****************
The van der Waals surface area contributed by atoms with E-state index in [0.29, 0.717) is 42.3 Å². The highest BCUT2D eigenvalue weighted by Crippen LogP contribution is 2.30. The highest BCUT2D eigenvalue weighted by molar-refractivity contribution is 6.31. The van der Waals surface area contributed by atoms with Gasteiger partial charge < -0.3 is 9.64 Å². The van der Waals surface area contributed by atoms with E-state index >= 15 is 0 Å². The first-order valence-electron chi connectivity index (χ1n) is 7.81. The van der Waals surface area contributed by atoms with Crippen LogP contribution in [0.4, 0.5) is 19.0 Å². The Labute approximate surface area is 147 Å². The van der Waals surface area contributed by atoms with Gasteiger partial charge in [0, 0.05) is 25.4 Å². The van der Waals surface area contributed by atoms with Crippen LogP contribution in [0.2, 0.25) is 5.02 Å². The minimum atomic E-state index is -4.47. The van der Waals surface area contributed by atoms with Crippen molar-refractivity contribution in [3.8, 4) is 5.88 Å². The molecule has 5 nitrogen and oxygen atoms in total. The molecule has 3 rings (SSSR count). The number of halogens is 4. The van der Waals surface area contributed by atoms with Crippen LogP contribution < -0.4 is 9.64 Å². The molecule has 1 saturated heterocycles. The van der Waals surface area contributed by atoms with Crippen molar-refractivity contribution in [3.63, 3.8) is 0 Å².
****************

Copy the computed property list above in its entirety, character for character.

The van der Waals surface area contributed by atoms with E-state index in [0.29, 0.717) is 42.3 Å². The highest BCUT2D eigenvalue weighted by Crippen LogP contribution is 2.30. The highest BCUT2D eigenvalue weighted by molar-refractivity contribution is 6.31. The van der Waals surface area contributed by atoms with Gasteiger partial charge < -0.3 is 9.64 Å². The van der Waals surface area contributed by atoms with E-state index >= 15 is 0 Å². The first-order valence-electron chi connectivity index (χ1n) is 7.81. The van der Waals surface area contributed by atoms with Crippen LogP contribution in [0.4, 0.5) is 19.0 Å². The Labute approximate surface area is 147 Å². The van der Waals surface area contributed by atoms with Gasteiger partial charge in [0, 0.05) is 25.4 Å². The van der Waals surface area contributed by atoms with Crippen LogP contribution in [0.2, 0.25) is 5.02 Å². The minimum atomic E-state index is -4.47. The van der Waals surface area contributed by atoms with Crippen molar-refractivity contribution in [3.8, 4) is 5.88 Å². The molecule has 5 nitrogen and oxygen atoms in total. The molecule has 3 rings (SSSR count). The number of halogens is 4. The van der Waals surface area contributed by atoms with Crippen LogP contribution < -0.4 is 9.64 Å². The molecule has 1 saturated heterocycles. The van der Waals surface area contributed by atoms with Crippen molar-refractivity contribution in [3.63, 3.8) is 0 Å².